1. Adam Miller, RHP
2. Wes Hodges, 3B
3. Beau Mills, 1B
4. Chuck Lofgren, LHP
5. Nick Weglarz, LF
6. Aaron Laffey, LHP
7. Jensen Lewis, RHP
8. Josh Rodriguez, SS
9. Jordan Brown, 1B
10. Trevor Crowe, OF
11. David Huff, LHP
Year In Review: The top prospect in the system dominated early and was in line for a big league callup before going on the shelf with separate elbow and finger issues, the second time in three years that Miller has missed significant time due to inury.
The Good: When Miller is healthy and pitching, he remains awfully impressive. His low-to-mid 90s fastball can touch 98, and he backs it up with a low 90s sinker and plus slider. All three pitches can grade out above-average at times, and his changeup is solid.
The Bad: The biggest concern for Miller at this point is his health. He should be in the big leagues by now, but he can’t stay healthy enough to put the polishing touches on his game to get there. Despite a big frame and smooth mechanics, some wonder if he wouldn’t be better off in the bullpen in order to preserve his availability.
Fun Fact: With the bases empty, opposing batters hit .204/.269/.279 against Miller, but with runners on hitters became instant All-Stars, tattooing him for a .345/.411/.445 mark.
Perfect World Projection: Miller has the stuff to be a number two starter, and if he’s switched to relief, he could develop into a quality closer.
Timetable: Miller is making up for some lost time by pitching in the Arizona Fall League, and he’s set to begin 2008 back in Triple-A. He’ll remain a starter for now, and he should be in line for a big league debut at some point in the season, provided that he can stay on the mound.
Year In Review: Last year’s second-round pick impressed in his pro debut, flirting with .300 much of the year at High-A, and showing a late-season power surge by hitting seven of his 15 home runs coming in August.
The Good: Hodges is a highly-polished offensive player. He has a mature approach, laces line drives to all fields, and features plus power–he’s already showing a knack for turning on inner-edge fastballs. He’s a solid third baseman with soft hands and good arm strength.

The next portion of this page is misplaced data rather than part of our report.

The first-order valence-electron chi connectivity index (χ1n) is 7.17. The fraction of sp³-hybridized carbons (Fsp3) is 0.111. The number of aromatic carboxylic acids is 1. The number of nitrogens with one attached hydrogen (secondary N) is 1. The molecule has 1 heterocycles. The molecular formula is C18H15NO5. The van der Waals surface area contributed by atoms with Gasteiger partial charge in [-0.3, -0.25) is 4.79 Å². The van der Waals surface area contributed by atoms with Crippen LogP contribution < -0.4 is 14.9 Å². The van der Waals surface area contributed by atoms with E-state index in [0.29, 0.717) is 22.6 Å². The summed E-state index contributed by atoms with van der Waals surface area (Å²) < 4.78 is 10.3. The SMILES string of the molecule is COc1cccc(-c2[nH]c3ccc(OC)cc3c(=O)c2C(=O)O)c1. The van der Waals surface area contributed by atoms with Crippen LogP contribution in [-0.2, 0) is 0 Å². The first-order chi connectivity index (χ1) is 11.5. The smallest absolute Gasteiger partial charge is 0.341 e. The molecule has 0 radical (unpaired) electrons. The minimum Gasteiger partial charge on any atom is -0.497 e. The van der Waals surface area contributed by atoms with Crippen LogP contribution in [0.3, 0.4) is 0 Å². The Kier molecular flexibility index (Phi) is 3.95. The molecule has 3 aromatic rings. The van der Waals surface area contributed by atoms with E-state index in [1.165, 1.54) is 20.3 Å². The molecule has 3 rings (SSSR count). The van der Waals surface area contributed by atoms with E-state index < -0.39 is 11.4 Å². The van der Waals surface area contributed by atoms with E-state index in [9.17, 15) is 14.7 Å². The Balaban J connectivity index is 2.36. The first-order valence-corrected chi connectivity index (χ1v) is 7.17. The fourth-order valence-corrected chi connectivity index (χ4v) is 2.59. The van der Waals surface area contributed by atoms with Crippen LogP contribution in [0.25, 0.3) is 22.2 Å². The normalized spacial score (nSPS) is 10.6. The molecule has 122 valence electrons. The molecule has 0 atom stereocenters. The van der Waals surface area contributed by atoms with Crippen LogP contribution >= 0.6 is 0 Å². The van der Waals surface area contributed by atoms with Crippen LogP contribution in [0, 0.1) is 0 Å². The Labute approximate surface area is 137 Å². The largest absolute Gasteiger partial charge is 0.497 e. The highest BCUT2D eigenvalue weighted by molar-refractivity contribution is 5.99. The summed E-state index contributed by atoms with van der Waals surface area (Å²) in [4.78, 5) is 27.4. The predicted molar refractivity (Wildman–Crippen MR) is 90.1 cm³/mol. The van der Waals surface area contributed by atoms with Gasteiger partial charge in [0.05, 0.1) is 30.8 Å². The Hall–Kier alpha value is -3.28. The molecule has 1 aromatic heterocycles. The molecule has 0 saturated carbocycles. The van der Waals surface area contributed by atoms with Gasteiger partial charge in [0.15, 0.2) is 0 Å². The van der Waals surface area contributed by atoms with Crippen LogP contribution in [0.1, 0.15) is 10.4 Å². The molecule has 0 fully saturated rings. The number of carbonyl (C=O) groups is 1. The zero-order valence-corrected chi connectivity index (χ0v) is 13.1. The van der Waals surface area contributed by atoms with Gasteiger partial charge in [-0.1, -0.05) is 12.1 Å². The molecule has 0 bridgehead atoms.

The Bad: Hodges chases pitches at times, leading to a high strikeout rate. He’s a tick below average as a runner, and while he’s fundamentally sound at the hot corner, some question his range there. There is a difference of opinion among scouts as to whether Hodges is quietly intense or just a low-energy player.
Fun Fact: Hodges hit just one home run as a senior in high school, but he had an excuse–he broke a bone in his left hand, and could only hit from the left side, the only time he’s done so in his baseball career. Even with that handicap, he hit .430.
Perfect World Projection: A third baseman who hits in the middle of the lineup.
Timetable: Just two years since being drafted, Hodges will begin 2008 at Double-A, and Andy Marte is no longer the roadblock to Hodges’ future he once was.
3. Beau Mills, 1B
Drafted: 1st round, 2007, Lewis and Clark State
2007 Stats: .179/.303/.250 at Short-season (8 G); .271/.333/.435 at Low-A (44 G); .275/.375/.500 at High-A (10 G)
Year In Review: The 13th overall pick in the draft had a historic (.458/.556/1.033) season at the NAIA powerhouse, and moved up three levels after signing.
The Good: Plus-plus left-handed power is a highly desirable commodity, and Mills has it. Big, broad-shouldered, and strong, Mills attacks balls in the strike zone, and coming off of his bat, the ball gets plenty of loft and backspin. He shows solid pitch recognition, works hard to improve, and takes well to coaching.
The Bad: Mills is a below-average athlete and poor defender, already moving from third to first base since signing. He’s not much better there, and some feel he’ll be more of a DH in the end. His swing is not without holes, and his power-only approach could work against him at the upper levels.
Fun Fact: The son of Red Sox coach Brad Mills, Boston drafted Beau in the 44th round of the 2004 draft.
Perfect World Projection: Decent average, a good number of walks, and 30-40 home runs annually.
Timetable: Mills will likely begin 2008 where he ended last year, at High-A Kinston. If he excels there, he could be in Ryan Garko‘s rear-view mirror in short order.
Year In Review: One of the top lefties in the minors was surprisingly hittable at Double-A, but was still impressive at times, firing seven no-hit innings in May, and delivery quality starts in seven of his final 11 outings.
The Good: Lofgren’s low-90s fastball grades up a bit for its movement and location, and his changeup baffles opposing hitters and is arguably the best in the system. His curveball can be plus at times, and is more of a slow, rolling breaker. He’s big, extremely athletic, and still offers plenty of projection.
The Bad: Opinions vary widely as to why Lofgren struggled this year. Some point to him losing the feel on his curveball and abandoning it at times, others say he lived too much on the outside half of the plate and needs to be more aggressive.
Fun Fact: One of the top high schools in the country in terms of athletics, Serra alumni include Barry Bonds and Patriots quarterback Tom Brady.
Perfect World Projection: A third starter in a rotation.